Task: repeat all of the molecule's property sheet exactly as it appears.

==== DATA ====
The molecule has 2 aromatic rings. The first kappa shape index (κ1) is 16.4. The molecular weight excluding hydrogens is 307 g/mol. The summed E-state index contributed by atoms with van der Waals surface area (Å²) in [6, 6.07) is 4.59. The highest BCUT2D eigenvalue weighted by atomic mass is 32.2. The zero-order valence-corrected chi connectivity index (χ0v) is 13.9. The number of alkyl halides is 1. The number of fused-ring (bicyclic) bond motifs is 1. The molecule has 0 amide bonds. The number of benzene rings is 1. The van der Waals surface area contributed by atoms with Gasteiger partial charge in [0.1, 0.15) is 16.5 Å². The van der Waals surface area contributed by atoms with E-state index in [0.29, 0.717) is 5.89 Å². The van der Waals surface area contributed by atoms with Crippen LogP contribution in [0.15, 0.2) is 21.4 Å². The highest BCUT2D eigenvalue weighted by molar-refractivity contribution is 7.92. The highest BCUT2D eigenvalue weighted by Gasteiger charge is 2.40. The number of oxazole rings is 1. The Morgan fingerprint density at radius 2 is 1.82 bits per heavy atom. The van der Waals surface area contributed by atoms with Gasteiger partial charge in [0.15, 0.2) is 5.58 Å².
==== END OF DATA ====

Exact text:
The molecule has 2 aromatic rings. The first kappa shape index (κ1) is 16.4. The molecular weight excluding hydrogens is 307 g/mol. The summed E-state index contributed by atoms with van der Waals surface area (Å²) in [6, 6.07) is 4.59. The highest BCUT2D eigenvalue weighted by atomic mass is 32.2. The zero-order valence-corrected chi connectivity index (χ0v) is 13.9. The number of alkyl halides is 1. The number of fused-ring (bicyclic) bond motifs is 1. The molecule has 0 amide bonds. The number of benzene rings is 1. The van der Waals surface area contributed by atoms with Gasteiger partial charge in [0.1, 0.15) is 16.5 Å². The van der Waals surface area contributed by atoms with E-state index in [0.29, 0.717) is 5.89 Å². The van der Waals surface area contributed by atoms with Crippen LogP contribution in [0.15, 0.2) is 21.4 Å². The highest BCUT2D eigenvalue weighted by molar-refractivity contribution is 7.92. The highest BCUT2D eigenvalue weighted by Gasteiger charge is 2.40. The number of oxazole rings is 1. The Morgan fingerprint density at radius 2 is 1.82 bits per heavy atom. The van der Waals surface area contributed by atoms with Gasteiger partial charge in [0.15, 0.2) is 5.58 Å².